As you can see, it is very straight-forward. We create a builder, add a copy command to it with copy_buffer, then turn that builder into an actual command buffer with .build(). Like we saw in the buffers creation section, we call .clone() multiple times but we only clone Arcs.

One thing to notice is that the AutoCommandBufferBuilder::primary() method takes as parameter a queue family index. This identifies the queue family that the command buffer is going to run on. In this example we don't have much choice anyway (as we only use one queue and thus one queue family), but when you design a real program you have to be aware of this requirement.

Submission and synchronization

The last step is to actually send the command buffer and execute it in the GPU. We can do that by synchronizing with the GPU, then executing the command buffer:

use vulkano::sync:: {self, GpuFuture};

    .then_execute(queue.clone(), command_buffer)

No function in Vulkano immediately sends an operation to the GPU (with the exception of some unsafe low-level functions). Instead, sync::now() creates a new type of object called a future, that keeps alive all the resources that will be used by the GPU and represents the execution in time of the actual operations.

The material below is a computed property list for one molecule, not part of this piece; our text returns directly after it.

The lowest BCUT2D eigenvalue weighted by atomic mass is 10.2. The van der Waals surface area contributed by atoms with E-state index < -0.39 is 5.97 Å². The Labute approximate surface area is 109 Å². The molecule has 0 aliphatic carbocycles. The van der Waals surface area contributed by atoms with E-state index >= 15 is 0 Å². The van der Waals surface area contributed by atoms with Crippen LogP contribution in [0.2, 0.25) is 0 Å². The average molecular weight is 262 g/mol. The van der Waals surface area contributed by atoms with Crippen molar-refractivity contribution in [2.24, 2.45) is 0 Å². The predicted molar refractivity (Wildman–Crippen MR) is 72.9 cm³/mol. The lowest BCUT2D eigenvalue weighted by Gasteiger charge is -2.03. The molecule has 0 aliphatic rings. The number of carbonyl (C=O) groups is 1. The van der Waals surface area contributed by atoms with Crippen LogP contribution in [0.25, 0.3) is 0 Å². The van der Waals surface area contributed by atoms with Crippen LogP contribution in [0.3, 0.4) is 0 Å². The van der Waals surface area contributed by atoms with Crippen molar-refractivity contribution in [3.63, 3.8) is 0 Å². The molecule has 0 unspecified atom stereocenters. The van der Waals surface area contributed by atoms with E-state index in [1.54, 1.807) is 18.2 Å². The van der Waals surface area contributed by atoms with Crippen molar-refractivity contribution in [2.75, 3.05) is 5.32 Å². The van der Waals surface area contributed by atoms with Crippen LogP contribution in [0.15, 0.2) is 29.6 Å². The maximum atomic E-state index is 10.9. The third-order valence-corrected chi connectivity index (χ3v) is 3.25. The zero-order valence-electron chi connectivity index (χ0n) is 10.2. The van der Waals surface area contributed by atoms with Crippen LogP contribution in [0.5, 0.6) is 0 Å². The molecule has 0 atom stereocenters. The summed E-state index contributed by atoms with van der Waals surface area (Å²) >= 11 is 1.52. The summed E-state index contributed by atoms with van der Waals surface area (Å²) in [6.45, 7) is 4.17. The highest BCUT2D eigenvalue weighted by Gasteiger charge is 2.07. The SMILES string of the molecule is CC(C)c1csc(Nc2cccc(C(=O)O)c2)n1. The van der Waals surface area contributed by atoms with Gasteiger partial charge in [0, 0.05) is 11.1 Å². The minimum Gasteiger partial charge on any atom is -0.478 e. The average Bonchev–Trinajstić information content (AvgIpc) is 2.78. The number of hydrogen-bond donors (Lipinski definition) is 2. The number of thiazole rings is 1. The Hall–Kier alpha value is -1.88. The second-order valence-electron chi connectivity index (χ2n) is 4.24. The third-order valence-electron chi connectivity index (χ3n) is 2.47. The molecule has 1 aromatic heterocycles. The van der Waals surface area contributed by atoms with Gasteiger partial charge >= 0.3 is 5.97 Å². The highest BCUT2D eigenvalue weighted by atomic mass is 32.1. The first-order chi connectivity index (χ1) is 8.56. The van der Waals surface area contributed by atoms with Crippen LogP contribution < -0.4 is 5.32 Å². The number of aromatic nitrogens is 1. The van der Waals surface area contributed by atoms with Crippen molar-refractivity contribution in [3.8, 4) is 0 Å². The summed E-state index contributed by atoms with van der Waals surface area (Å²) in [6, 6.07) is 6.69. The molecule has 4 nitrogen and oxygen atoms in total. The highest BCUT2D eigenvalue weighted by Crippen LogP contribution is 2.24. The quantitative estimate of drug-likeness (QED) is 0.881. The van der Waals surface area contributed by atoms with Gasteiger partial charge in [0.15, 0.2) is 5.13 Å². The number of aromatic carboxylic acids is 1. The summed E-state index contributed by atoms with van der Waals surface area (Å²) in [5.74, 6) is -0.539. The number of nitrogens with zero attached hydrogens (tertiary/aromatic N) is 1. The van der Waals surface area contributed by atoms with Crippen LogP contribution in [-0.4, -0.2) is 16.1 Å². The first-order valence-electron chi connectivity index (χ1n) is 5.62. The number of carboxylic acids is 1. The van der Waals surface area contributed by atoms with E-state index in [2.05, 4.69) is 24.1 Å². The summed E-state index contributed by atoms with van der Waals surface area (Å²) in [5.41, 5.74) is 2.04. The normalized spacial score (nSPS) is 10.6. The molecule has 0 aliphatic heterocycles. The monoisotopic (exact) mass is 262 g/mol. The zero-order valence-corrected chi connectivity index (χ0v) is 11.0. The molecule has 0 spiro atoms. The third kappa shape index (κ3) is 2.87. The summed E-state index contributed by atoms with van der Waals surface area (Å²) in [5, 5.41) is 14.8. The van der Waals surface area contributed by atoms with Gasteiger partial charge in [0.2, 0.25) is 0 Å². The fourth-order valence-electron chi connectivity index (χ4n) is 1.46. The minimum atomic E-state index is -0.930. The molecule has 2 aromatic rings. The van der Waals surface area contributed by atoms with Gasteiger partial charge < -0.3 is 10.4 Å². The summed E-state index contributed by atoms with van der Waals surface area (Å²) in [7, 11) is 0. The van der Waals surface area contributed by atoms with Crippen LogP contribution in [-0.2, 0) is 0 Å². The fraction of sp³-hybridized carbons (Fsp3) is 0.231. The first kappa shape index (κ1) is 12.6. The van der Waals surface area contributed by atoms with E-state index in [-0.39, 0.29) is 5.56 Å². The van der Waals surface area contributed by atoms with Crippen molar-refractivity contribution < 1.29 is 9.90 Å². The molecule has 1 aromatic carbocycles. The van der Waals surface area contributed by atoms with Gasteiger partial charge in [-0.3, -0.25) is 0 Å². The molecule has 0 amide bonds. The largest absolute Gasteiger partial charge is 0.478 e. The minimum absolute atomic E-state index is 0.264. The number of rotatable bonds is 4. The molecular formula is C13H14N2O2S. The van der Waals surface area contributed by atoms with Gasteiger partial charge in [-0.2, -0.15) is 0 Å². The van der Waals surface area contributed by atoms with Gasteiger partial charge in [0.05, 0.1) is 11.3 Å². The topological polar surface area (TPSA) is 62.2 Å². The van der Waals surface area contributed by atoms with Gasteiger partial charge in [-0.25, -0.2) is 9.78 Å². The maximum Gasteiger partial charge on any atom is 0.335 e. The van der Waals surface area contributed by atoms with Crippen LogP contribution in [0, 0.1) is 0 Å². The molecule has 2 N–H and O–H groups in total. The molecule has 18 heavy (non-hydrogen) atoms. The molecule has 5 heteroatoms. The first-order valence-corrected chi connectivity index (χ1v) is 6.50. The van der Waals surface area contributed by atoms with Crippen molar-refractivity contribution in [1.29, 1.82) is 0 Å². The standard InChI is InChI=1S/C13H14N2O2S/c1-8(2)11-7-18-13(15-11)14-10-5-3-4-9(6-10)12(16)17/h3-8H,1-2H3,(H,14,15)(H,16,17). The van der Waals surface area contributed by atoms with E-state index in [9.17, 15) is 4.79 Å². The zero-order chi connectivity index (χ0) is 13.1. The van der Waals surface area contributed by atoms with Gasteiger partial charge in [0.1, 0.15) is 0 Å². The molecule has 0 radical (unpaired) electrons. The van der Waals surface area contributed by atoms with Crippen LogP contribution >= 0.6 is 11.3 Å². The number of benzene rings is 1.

The future returned by sync::now() is in a pending state and makes it possible to append the execution of other command buffers and operations. Only by calling .flush() are these operations all submitted at once, and they actually start executing on the GPU.

Using objects like this lets us build dependencies between operations and makes it possible to make an operation start only after a previous one is finished, while reducing the number of slow communication operations between the CPU and the GPU.

After submitting the command buffer, we might be tempted to try to read the content of the destination buffer as demonstrated in the previous section. However, because the CPU and GPU are now executing in parallel, calling now may sometimes return an error because the buffer could still be in use by the GPU.

In order to read the content of destination and make sure that our copy succeeded, we need to wait until the operation is complete. To do that, we need to program the GPU to send back a special signal that will make us know it has finished. This kind of signal is called a fence, and it lets us know whenever the GPU has reached a certain point of execution.

To do that, let's actually save the future from the above example and wait for the operations to finish:

let future = sync::now(device.clone())
    .then_execute(queue.clone(), command_buffer)
    .then_signal_fence_and_flush() // same as signal fence, and then flush

Signaling a fence returns a future object called FenceSignalFuture, that has a special method .wait():

future.wait(None).unwrap();  // None is an optional timeout

Only after this is done can we safely call and check that our copy succeeded.

let src_content =;
let destination_content =;
assert_eq!(&*src_content, &*destination_content);

Next: Introduction to compute operations